|dc.description.abstract||Much of our understanding of wetland health and function comes from scientific-based monitoring and methodologies. However, there is a wealth of knowledge to be gained from Māori-value based assessment methods for monitoring wetlands in New Zealand. I used the Wetland Cultural Health Index (WCHI) and a variety of scientific wetland survey methods to examine how these two approaches complement each other. For this research, I worked with the people from Mōtakotako marae at the Toreparu wetland (Waikato), developing a set of site specific cultural indicators.
Comparative analysis revealed a range of similarities and differences between the WCHI indices and scientific parameters. We found that as Wetland Cultural Health Measure (WCHM) scores increased, there was also an increase in dissolved oxygen concentration, SQMCI-sb values, and total nitrogen concentrations. Cultural indices provided an overall indication of site health. It was apparent, however, that scores of contributing indicators could vary markedly at any one site. As such, high scores for some indicators (e.g., vegetation values) may obscure low values for other variables (e.g., water quality), providing an index that depicts site health as being of average condition.
Capacity and resourcing issues were also highlighted as being an issue for Māori to be able to successfully carry out wetland monitoring, but also for staff in councils and other research and environmental governing bodies to build and maintain relationships with tangata whenua. Other challenges around site access provided a unique opportunity to develop and trial new WCHI assessment techniques. The use of video assessment to carry out WCHI monitoring was of varying success. Indicators that could be scored by visual assessment were useful, but indicators that relied on sound or felt sensation were difficult to assess. The use of mauri (life force) as an indicator had benefits when applied to the whole catchment, but the volunteer participants challenged its validity when used at the smaller site scale. Volunteers found assigning a numerical value to mauri very difficult, and felt that reducing mauri to a single number may diminish the significance of this holistic and metaphysical concept. Mauri has been used successfully as a measure of environmental health but it is important to communicate and understand what mauri is and why it is measured.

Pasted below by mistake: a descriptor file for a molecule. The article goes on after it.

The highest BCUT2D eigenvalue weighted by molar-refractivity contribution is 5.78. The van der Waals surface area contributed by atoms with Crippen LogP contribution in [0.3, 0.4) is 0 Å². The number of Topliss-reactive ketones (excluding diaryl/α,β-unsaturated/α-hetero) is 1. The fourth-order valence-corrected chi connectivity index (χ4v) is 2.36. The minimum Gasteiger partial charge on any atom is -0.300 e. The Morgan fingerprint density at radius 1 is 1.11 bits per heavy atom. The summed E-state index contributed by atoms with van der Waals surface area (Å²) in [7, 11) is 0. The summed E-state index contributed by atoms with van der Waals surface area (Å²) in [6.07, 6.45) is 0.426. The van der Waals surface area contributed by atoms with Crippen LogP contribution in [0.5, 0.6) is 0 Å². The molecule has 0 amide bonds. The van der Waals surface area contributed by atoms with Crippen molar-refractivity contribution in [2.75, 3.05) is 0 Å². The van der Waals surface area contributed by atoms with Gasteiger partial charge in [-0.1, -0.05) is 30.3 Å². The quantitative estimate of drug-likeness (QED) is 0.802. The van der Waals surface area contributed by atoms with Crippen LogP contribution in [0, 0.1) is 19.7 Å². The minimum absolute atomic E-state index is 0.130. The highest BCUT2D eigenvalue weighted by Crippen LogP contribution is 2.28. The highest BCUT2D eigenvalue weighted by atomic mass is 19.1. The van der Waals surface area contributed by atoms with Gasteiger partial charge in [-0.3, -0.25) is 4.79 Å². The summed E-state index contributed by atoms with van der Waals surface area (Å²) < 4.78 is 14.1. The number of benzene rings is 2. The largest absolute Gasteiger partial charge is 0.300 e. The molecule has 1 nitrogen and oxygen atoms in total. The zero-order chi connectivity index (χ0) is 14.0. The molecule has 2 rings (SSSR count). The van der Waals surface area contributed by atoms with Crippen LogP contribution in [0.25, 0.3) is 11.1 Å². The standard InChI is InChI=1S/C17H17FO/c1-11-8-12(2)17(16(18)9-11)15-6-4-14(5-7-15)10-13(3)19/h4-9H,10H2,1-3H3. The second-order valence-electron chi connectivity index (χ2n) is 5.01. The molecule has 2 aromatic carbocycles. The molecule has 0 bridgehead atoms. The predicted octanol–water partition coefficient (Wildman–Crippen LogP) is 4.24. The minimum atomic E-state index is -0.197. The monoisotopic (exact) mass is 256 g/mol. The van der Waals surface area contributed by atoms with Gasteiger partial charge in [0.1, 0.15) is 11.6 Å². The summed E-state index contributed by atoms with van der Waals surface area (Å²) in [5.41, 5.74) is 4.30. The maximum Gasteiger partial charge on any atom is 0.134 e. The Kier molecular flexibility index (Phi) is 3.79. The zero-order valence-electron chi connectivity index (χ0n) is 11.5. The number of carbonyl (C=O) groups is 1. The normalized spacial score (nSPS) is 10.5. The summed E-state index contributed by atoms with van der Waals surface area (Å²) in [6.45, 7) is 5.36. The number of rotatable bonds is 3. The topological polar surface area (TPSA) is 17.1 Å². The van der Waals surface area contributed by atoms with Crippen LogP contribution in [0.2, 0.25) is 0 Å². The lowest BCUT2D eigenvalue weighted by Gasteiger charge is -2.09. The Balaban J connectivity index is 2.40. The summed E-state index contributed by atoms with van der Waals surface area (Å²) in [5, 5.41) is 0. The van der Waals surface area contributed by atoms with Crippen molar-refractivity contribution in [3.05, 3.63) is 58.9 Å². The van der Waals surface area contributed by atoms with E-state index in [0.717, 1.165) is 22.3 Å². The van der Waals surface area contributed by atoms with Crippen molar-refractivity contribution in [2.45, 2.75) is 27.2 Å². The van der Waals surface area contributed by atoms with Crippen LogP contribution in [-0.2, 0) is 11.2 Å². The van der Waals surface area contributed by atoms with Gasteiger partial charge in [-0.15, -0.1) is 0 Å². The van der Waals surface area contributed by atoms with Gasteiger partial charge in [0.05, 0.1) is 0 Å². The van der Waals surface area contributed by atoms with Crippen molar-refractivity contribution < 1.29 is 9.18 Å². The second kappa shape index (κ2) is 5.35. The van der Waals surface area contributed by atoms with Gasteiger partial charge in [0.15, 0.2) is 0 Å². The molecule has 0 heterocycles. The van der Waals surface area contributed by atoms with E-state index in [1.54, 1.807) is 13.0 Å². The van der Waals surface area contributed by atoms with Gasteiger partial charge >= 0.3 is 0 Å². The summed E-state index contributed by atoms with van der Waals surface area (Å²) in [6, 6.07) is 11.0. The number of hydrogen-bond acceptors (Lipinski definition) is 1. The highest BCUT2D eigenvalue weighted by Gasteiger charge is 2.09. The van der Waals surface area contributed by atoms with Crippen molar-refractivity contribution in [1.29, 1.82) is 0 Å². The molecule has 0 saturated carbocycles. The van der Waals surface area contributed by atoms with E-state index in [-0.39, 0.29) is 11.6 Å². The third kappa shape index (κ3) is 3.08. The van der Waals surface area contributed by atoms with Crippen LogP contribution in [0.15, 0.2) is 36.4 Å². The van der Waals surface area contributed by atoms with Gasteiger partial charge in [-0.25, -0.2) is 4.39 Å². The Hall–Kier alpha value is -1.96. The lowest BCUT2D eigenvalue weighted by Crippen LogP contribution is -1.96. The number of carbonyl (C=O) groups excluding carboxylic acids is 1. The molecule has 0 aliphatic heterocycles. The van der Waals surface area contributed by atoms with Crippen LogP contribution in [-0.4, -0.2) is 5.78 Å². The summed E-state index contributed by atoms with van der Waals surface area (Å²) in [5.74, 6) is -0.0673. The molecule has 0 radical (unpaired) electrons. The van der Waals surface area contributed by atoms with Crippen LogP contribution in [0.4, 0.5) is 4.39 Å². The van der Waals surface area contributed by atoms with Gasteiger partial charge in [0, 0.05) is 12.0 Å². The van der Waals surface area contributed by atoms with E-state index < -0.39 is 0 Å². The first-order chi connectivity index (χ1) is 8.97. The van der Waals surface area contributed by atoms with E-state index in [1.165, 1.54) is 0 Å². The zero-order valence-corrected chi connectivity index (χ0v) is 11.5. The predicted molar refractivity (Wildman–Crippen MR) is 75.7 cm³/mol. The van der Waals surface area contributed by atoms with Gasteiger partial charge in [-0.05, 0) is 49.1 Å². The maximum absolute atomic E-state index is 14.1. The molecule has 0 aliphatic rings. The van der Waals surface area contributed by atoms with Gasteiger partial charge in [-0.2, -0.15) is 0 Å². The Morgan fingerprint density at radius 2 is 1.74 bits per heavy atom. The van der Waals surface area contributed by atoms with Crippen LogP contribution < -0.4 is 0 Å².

Overall, the WCHI provided a wealth of information that could not be captured through scientific sampling, such as the presence of dye source, loss of bird/fish species and baseline information on the past condition of the Toreparu before the surrounding land was converted for agricultural use. This confirms that our understanding of wetland health is enhanced through the inclusion of cultural values.
As the New Zealand government and Māori move towards a future of collaborative research and management of freshwater ecosystems, there is a need for greater understanding around cultural values and priorities. By using both scientific and Māori-value based wetland monitoring methods, Māori can articulate a range of values, goals and priorities to help inform environmental decision makers and empower iwi and hapū to have a meaningful and sustainable role in the management of wetlands. There needs to be a foundation of mutual understanding and relationships built between environmental governing bodies and Māori for the future success of collaborative research and management of New Zealand's wetlands.||